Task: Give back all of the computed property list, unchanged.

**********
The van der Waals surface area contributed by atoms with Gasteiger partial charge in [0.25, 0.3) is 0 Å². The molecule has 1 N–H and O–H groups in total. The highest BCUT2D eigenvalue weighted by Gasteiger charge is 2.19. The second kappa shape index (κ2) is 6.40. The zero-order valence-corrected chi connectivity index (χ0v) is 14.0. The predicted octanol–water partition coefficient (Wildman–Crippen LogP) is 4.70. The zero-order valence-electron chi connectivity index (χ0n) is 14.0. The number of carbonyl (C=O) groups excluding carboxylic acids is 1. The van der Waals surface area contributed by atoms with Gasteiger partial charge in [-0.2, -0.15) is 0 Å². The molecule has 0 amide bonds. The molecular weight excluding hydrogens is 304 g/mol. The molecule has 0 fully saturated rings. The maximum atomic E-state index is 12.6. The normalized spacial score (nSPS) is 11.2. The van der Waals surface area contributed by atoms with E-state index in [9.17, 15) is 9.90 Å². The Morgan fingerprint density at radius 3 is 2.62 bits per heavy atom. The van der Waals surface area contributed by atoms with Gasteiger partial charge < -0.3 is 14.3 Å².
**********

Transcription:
The van der Waals surface area contributed by atoms with Gasteiger partial charge in [0.25, 0.3) is 0 Å². The molecule has 1 N–H and O–H groups in total. The highest BCUT2D eigenvalue weighted by Gasteiger charge is 2.19. The second kappa shape index (κ2) is 6.40. The zero-order valence-corrected chi connectivity index (χ0v) is 14.0. The predicted octanol–water partition coefficient (Wildman–Crippen LogP) is 4.70. The zero-order valence-electron chi connectivity index (χ0n) is 14.0. The number of carbonyl (C=O) groups excluding carboxylic acids is 1. The van der Waals surface area contributed by atoms with Gasteiger partial charge in [-0.2, -0.15) is 0 Å². The molecule has 0 amide bonds. The molecular weight excluding hydrogens is 304 g/mol. The molecule has 0 fully saturated rings. The maximum atomic E-state index is 12.6. The normalized spacial score (nSPS) is 11.2. The van der Waals surface area contributed by atoms with E-state index in [9.17, 15) is 9.90 Å². The Morgan fingerprint density at radius 3 is 2.62 bits per heavy atom. The van der Waals surface area contributed by atoms with Gasteiger partial charge < -0.3 is 14.3 Å².